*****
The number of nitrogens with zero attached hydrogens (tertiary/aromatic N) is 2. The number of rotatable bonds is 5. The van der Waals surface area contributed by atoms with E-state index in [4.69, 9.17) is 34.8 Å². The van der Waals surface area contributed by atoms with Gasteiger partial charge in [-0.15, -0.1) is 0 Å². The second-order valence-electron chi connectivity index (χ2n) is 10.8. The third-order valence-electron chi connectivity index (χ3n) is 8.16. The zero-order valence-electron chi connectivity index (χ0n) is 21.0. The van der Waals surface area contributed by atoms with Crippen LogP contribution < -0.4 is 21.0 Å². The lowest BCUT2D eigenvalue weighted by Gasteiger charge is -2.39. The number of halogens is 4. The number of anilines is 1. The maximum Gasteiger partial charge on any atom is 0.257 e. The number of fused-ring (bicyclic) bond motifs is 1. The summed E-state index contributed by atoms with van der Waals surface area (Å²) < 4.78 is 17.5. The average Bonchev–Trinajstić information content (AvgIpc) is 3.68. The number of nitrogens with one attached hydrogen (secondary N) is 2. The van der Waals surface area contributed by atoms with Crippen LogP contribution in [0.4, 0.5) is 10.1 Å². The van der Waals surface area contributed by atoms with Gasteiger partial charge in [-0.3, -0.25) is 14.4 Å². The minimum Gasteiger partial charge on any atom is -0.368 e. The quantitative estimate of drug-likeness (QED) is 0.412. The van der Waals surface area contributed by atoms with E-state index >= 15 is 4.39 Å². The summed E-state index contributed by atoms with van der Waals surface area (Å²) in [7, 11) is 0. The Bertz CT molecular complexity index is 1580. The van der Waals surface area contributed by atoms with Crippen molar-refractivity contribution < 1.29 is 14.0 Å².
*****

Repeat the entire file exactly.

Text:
The number of nitrogens with zero attached hydrogens (tertiary/aromatic N) is 2. The number of rotatable bonds is 5. The van der Waals surface area contributed by atoms with E-state index in [4.69, 9.17) is 34.8 Å². The van der Waals surface area contributed by atoms with Gasteiger partial charge in [-0.15, -0.1) is 0 Å². The second-order valence-electron chi connectivity index (χ2n) is 10.8. The third-order valence-electron chi connectivity index (χ3n) is 8.16. The zero-order valence-electron chi connectivity index (χ0n) is 21.0. The van der Waals surface area contributed by atoms with Crippen LogP contribution < -0.4 is 21.0 Å². The lowest BCUT2D eigenvalue weighted by Gasteiger charge is -2.39. The number of halogens is 4. The number of anilines is 1. The maximum Gasteiger partial charge on any atom is 0.257 e. The number of fused-ring (bicyclic) bond motifs is 1. The summed E-state index contributed by atoms with van der Waals surface area (Å²) < 4.78 is 17.5. The average Bonchev–Trinajstić information content (AvgIpc) is 3.68. The number of nitrogens with one attached hydrogen (secondary N) is 2. The van der Waals surface area contributed by atoms with Crippen LogP contribution in [0.4, 0.5) is 10.1 Å². The van der Waals surface area contributed by atoms with Gasteiger partial charge in [-0.3, -0.25) is 14.4 Å². The minimum Gasteiger partial charge on any atom is -0.368 e. The quantitative estimate of drug-likeness (QED) is 0.412. The van der Waals surface area contributed by atoms with E-state index >= 15 is 4.39 Å². The summed E-state index contributed by atoms with van der Waals surface area (Å²) in [7, 11) is 0. The Bertz CT molecular complexity index is 1580. The van der Waals surface area contributed by atoms with Crippen molar-refractivity contribution < 1.29 is 14.0 Å².